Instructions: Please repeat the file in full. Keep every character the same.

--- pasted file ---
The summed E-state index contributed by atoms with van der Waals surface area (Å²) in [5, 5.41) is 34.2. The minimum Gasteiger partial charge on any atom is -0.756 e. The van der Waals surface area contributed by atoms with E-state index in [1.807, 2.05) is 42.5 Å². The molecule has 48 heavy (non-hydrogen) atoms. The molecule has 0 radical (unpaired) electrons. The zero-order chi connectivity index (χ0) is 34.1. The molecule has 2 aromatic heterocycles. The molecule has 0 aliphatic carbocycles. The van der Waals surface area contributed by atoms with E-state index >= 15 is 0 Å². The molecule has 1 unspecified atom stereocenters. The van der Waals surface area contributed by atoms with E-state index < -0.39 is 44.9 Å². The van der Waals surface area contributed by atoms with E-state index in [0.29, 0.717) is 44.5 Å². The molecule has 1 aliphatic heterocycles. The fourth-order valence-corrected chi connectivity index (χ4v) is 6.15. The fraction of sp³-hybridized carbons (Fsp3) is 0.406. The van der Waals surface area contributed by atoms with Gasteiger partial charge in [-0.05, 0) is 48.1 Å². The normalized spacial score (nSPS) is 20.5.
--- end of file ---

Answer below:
The summed E-state index contributed by atoms with van der Waals surface area (Å²) in [5, 5.41) is 34.2. The minimum Gasteiger partial charge on any atom is -0.756 e. The van der Waals surface area contributed by atoms with E-state index in [1.807, 2.05) is 42.5 Å². The molecule has 48 heavy (non-hydrogen) atoms. The molecule has 0 radical (unpaired) electrons. The zero-order chi connectivity index (χ0) is 34.1. The molecule has 2 aromatic heterocycles. The molecule has 0 aliphatic carbocycles. The van der Waals surface area contributed by atoms with E-state index >= 15 is 0 Å². The molecule has 1 unspecified atom stereocenters. The van der Waals surface area contributed by atoms with E-state index < -0.39 is 44.9 Å². The van der Waals surface area contributed by atoms with E-state index in [0.29, 0.717) is 44.5 Å². The molecule has 1 aliphatic heterocycles. The fourth-order valence-corrected chi connectivity index (χ4v) is 6.15. The fraction of sp³-hybridized carbons (Fsp3) is 0.406. The van der Waals surface area contributed by atoms with Gasteiger partial charge in [-0.05, 0) is 48.1 Å². The normalized spacial score (nSPS) is 20.5.